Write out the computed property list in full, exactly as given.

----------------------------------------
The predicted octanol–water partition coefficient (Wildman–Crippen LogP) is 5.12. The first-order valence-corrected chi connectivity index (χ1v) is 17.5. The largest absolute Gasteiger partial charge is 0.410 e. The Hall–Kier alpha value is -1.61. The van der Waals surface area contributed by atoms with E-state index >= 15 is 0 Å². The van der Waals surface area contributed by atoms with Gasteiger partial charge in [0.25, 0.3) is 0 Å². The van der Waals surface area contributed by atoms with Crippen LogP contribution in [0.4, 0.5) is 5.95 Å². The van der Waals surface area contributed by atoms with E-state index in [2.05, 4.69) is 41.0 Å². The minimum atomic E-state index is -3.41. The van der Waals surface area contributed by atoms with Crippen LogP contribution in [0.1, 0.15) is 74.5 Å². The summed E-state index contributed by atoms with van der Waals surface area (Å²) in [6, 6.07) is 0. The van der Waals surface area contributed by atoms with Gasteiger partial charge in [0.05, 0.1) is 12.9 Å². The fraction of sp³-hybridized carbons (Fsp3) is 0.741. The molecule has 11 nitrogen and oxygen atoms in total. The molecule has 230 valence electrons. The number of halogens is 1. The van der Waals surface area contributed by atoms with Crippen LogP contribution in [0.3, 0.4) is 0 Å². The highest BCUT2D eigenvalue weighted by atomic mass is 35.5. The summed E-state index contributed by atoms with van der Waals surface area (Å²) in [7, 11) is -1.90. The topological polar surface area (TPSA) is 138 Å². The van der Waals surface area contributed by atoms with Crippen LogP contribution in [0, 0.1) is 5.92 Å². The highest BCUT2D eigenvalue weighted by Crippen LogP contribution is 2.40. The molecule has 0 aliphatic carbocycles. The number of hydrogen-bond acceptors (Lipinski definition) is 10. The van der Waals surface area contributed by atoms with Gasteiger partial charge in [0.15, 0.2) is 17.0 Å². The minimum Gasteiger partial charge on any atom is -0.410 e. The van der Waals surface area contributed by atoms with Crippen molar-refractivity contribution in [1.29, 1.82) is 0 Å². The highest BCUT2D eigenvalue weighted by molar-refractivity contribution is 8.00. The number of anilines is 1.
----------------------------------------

The predicted octanol–water partition coefficient (Wildman–Crippen LogP) is 5.12. The first-order valence-corrected chi connectivity index (χ1v) is 17.5. The largest absolute Gasteiger partial charge is 0.410 e. The Hall–Kier alpha value is -1.61. The van der Waals surface area contributed by atoms with E-state index >= 15 is 0 Å². The van der Waals surface area contributed by atoms with Gasteiger partial charge in [0.25, 0.3) is 0 Å². The van der Waals surface area contributed by atoms with Crippen LogP contribution in [0.4, 0.5) is 5.95 Å². The van der Waals surface area contributed by atoms with E-state index in [2.05, 4.69) is 41.0 Å². The minimum atomic E-state index is -3.41. The van der Waals surface area contributed by atoms with Crippen LogP contribution in [0.1, 0.15) is 74.5 Å². The summed E-state index contributed by atoms with van der Waals surface area (Å²) in [6, 6.07) is 0. The van der Waals surface area contributed by atoms with Gasteiger partial charge in [0.05, 0.1) is 12.9 Å². The fraction of sp³-hybridized carbons (Fsp3) is 0.741. The molecule has 11 nitrogen and oxygen atoms in total. The molecule has 230 valence electrons. The number of halogens is 1. The van der Waals surface area contributed by atoms with Crippen LogP contribution in [0.3, 0.4) is 0 Å². The highest BCUT2D eigenvalue weighted by atomic mass is 35.5. The summed E-state index contributed by atoms with van der Waals surface area (Å²) in [7, 11) is -1.90. The topological polar surface area (TPSA) is 138 Å². The van der Waals surface area contributed by atoms with Crippen LogP contribution in [0, 0.1) is 5.92 Å². The highest BCUT2D eigenvalue weighted by Crippen LogP contribution is 2.40. The molecule has 0 aliphatic carbocycles. The number of hydrogen-bond acceptors (Lipinski definition) is 10. The van der Waals surface area contributed by atoms with Gasteiger partial charge in [0.15, 0.2) is 17.0 Å². The minimum Gasteiger partial charge on any atom is -0.410 e. The van der Waals surface area contributed by atoms with Crippen molar-refractivity contribution in [1.29, 1.82) is 0 Å². The highest BCUT2D eigenvalue weighted by molar-refractivity contribution is 8.00. The number of anilines is 1.